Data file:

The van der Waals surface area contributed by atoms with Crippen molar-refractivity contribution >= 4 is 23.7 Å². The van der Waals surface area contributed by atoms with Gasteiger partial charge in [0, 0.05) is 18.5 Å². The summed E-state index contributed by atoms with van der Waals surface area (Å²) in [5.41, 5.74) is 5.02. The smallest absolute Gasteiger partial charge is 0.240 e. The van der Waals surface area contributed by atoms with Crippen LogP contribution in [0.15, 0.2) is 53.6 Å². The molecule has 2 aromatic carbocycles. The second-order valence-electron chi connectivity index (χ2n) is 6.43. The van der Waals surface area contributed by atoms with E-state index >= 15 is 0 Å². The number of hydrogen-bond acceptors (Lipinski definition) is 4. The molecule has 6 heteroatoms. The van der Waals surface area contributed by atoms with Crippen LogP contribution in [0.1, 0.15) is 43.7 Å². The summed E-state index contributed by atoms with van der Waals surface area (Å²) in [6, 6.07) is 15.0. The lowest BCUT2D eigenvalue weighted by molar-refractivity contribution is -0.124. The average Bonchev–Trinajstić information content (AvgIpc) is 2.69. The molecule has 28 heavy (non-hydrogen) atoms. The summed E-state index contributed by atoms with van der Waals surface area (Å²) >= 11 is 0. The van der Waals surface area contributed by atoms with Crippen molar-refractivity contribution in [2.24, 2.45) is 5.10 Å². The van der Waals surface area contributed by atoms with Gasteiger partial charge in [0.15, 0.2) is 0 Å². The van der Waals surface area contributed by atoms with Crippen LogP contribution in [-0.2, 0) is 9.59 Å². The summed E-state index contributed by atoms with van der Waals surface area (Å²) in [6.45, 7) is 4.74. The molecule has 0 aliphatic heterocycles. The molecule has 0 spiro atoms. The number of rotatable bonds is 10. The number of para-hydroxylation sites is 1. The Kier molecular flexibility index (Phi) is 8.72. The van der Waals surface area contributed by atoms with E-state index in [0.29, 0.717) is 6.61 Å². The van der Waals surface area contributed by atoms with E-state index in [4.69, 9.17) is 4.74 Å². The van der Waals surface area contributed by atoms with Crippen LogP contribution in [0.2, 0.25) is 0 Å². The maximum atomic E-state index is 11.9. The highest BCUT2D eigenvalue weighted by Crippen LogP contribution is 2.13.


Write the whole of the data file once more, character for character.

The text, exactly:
The van der Waals surface area contributed by atoms with Crippen molar-refractivity contribution >= 4 is 23.7 Å². The van der Waals surface area contributed by atoms with Gasteiger partial charge in [0, 0.05) is 18.5 Å². The summed E-state index contributed by atoms with van der Waals surface area (Å²) in [5.41, 5.74) is 5.02. The smallest absolute Gasteiger partial charge is 0.240 e. The van der Waals surface area contributed by atoms with Crippen LogP contribution in [0.15, 0.2) is 53.6 Å². The molecule has 2 aromatic carbocycles. The second-order valence-electron chi connectivity index (χ2n) is 6.43. The van der Waals surface area contributed by atoms with E-state index >= 15 is 0 Å². The number of hydrogen-bond acceptors (Lipinski definition) is 4. The molecule has 6 heteroatoms. The van der Waals surface area contributed by atoms with Crippen LogP contribution in [0.1, 0.15) is 43.7 Å². The summed E-state index contributed by atoms with van der Waals surface area (Å²) in [6, 6.07) is 15.0. The lowest BCUT2D eigenvalue weighted by molar-refractivity contribution is -0.124. The average Bonchev–Trinajstić information content (AvgIpc) is 2.69. The molecule has 28 heavy (non-hydrogen) atoms. The summed E-state index contributed by atoms with van der Waals surface area (Å²) >= 11 is 0. The van der Waals surface area contributed by atoms with Crippen molar-refractivity contribution in [2.24, 2.45) is 5.10 Å². The van der Waals surface area contributed by atoms with Gasteiger partial charge in [0.15, 0.2) is 0 Å². The van der Waals surface area contributed by atoms with Crippen LogP contribution in [-0.2, 0) is 9.59 Å². The summed E-state index contributed by atoms with van der Waals surface area (Å²) in [6.45, 7) is 4.74. The molecule has 0 aliphatic heterocycles. The molecule has 0 spiro atoms. The number of rotatable bonds is 10. The number of para-hydroxylation sites is 1. The Kier molecular flexibility index (Phi) is 8.72. The van der Waals surface area contributed by atoms with E-state index in [0.29, 0.717) is 6.61 Å². The van der Waals surface area contributed by atoms with E-state index in [4.69, 9.17) is 4.74 Å². The van der Waals surface area contributed by atoms with Crippen LogP contribution in [0.2, 0.25) is 0 Å². The maximum atomic E-state index is 11.9. The highest BCUT2D eigenvalue weighted by Crippen LogP contribution is 2.13.